This guide is meant to be both a starting point for newcomers interested in producing high quality encodes as well as a reference for experienced encoders. As such, after most functions are introduced and their uses explained, an in-depth explanation can be found. These are meant as simple add-ons for the curious and should in no way be necessary reading to apply the function.


For this to work, basic terms and knowledge about video is required. These explanations will be heavily simplified, as there should be dozens of web pages with explanations on these subjects on sites like Wikipedia, the AviSynth wiki etc.


Consumer video products are usually stored in YCbCr, a term which is commonly used interchangeably with YUV. In this guide, we will mostly be using the term YUV, as VapourSynth formats are written as YUV.

YUV formatted content has information split into three planes: Y, referred to as luma, which represents the brightness, and U and V, which each represent a chroma plane. These chroma planes represent offsets between colors, whereby the middle value of the plane is the neutral point.

This chroma information is usually subsampled, meaning it is stored in a lower frame size than the luma plane. Almost all consumer video will be in 4:2:0, meaning chroma planes are half of the luma plane's size. The Wikipedia page on chroma subsampling should hopefully suffice to explain how this works. As we usually want to stay in 4:2:0 format, we are restricted in our frame dimensions, as the luma plane's size has to be divisible by 2. This means we cannot do uneven cropping or resizing to uneven resolutions. However, when necesssary, we can work in each plane individually, although this will be explained in the filtering part.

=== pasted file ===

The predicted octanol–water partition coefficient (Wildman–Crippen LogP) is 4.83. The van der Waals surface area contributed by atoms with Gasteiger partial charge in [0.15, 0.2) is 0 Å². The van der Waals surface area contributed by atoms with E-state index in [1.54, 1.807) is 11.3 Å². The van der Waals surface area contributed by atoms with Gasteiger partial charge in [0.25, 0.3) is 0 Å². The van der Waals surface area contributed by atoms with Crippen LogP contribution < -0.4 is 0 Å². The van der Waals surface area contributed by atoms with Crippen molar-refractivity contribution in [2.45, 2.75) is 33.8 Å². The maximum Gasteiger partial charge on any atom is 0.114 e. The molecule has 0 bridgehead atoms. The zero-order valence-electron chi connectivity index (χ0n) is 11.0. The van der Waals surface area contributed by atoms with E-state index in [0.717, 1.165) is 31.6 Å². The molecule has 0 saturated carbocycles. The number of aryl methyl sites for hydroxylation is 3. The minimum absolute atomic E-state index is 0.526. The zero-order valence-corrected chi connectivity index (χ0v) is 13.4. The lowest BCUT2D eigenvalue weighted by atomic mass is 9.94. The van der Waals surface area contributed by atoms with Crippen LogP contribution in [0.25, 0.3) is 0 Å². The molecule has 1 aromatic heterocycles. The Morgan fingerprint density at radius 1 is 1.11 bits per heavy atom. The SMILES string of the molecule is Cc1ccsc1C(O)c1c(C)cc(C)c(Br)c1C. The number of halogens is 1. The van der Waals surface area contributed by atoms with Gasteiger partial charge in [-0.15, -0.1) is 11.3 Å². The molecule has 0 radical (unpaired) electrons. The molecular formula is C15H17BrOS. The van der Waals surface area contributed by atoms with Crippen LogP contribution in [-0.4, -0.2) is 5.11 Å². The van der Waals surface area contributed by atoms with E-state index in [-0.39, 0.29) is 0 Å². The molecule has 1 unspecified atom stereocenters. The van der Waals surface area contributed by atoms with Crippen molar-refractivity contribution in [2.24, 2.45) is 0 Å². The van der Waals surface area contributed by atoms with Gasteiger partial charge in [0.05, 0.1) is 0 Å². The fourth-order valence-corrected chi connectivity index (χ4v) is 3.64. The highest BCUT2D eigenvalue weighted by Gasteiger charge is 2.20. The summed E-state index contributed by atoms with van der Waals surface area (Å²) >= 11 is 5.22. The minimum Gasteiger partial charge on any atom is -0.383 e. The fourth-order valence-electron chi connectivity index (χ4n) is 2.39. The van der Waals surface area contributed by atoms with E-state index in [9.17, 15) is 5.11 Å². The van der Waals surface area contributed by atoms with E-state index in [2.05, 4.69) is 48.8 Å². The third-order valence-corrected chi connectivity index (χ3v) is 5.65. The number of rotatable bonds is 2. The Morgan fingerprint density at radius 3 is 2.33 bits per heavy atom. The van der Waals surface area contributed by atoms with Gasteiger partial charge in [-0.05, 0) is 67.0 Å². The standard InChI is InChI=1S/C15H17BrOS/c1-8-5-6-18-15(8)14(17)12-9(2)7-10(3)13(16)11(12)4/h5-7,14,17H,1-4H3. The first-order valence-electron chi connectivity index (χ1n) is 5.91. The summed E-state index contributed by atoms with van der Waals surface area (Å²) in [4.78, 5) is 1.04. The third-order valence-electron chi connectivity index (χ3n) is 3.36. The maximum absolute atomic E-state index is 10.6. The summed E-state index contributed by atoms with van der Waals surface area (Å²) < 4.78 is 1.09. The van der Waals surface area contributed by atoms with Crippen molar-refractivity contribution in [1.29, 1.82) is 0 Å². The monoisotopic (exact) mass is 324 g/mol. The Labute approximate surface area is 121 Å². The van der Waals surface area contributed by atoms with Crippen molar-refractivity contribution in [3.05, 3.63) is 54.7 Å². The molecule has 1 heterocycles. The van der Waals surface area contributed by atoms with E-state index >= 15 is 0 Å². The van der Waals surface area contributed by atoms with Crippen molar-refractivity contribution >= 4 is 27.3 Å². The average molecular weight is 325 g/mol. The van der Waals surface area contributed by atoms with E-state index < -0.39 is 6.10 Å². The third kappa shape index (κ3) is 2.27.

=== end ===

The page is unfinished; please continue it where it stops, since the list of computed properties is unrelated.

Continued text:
Additionally, our information has to be stored with a specific precision. Usually, we deal with 8-bit per-plane precision. However, for UHD Blu-rays, 10-bit per-plane precision is the standard. This means possible values for each plane range from 0 to \(2^8 - 1 = 255\). In the bit depths chapter, we will introduce working in higher bit depth precision for increased accuracy during filtering.


For loading our clips, removing unwanted black borders, resizing, and combatting unwanted artifacts in our sources, we will employ the VapourSynth framework via Python. While using Python might sound intimidating, those with no prior experience need not worry, as we will only be doing extremely basic things.

There are countless resources to setting up VapourSynth, e.g. the Irrational Encoding Wizardry's guide and the VapourSynth documentation. As such, this guide will not be covering installation and setup.

To start with writing scripts, it is important to know that every clip/filter must be given a variable name:

clip_a = source(a)
clip_b = source(b)

filter_a = filter(clip_a)
filter_b = filter(clip_b)

filter_x_on_a = filter_x(clip_a)
filter_y_on_a = filter_y(clip_b)

Additionally, many functions are in script collections or similar. These must be loaded manually and are then found under the given alias:

import vapoursynth as vs
core = vs.core
import awsmfunc as awf
import kagefunc as kgf
from vsutil import *

bbmod = awf.bbmod(...)
grain = kgf.adaptive_grain(...)
deband = core.f3kdb.Deband(...)

change_depth = depth(...)

So as to avoid conflicting function names, it is usually not recommended to do from x import *.

While many filters are in such collections, there are also filters that are available as plugins. These plugins can be called via core.namespace.plugin or alternatively clip.namespace.plugin. This means the following two are equivalent:

via_core = core.std.Crop(clip, ...)
via_clip = clip.std.Crop(...)

This is not possible for functions under scripts, meaning the following is NOT possible:

not_possible = clip.awf.bbmod(...)

In this guide, we will name the source clip to be worked with src and set variable names to reflect what their operation does.